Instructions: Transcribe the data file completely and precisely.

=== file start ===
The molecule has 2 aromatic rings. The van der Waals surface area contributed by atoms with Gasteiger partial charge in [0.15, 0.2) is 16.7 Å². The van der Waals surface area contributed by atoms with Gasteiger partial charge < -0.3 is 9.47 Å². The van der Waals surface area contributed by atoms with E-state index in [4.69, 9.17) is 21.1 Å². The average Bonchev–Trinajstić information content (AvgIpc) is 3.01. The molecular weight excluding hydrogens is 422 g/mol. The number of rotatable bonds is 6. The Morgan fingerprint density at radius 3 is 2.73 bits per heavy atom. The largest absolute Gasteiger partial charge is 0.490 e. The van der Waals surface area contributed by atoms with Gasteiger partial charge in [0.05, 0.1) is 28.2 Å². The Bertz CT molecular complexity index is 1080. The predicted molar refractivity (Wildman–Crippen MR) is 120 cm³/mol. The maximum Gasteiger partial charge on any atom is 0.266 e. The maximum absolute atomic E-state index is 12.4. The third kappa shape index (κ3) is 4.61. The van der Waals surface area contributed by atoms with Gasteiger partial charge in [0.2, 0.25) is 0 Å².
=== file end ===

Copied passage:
The molecule has 2 aromatic rings. The van der Waals surface area contributed by atoms with Gasteiger partial charge in [0.15, 0.2) is 16.7 Å². The van der Waals surface area contributed by atoms with Gasteiger partial charge < -0.3 is 9.47 Å². The van der Waals surface area contributed by atoms with E-state index in [4.69, 9.17) is 21.1 Å². The average Bonchev–Trinajstić information content (AvgIpc) is 3.01. The molecular weight excluding hydrogens is 422 g/mol. The number of rotatable bonds is 6. The Morgan fingerprint density at radius 3 is 2.73 bits per heavy atom. The largest absolute Gasteiger partial charge is 0.490 e. The van der Waals surface area contributed by atoms with Gasteiger partial charge in [0.05, 0.1) is 28.2 Å². The Bertz CT molecular complexity index is 1080. The predicted molar refractivity (Wildman–Crippen MR) is 120 cm³/mol. The maximum Gasteiger partial charge on any atom is 0.266 e. The maximum absolute atomic E-state index is 12.4. The third kappa shape index (κ3) is 4.61. The van der Waals surface area contributed by atoms with Gasteiger partial charge in [0.2, 0.25) is 0 Å².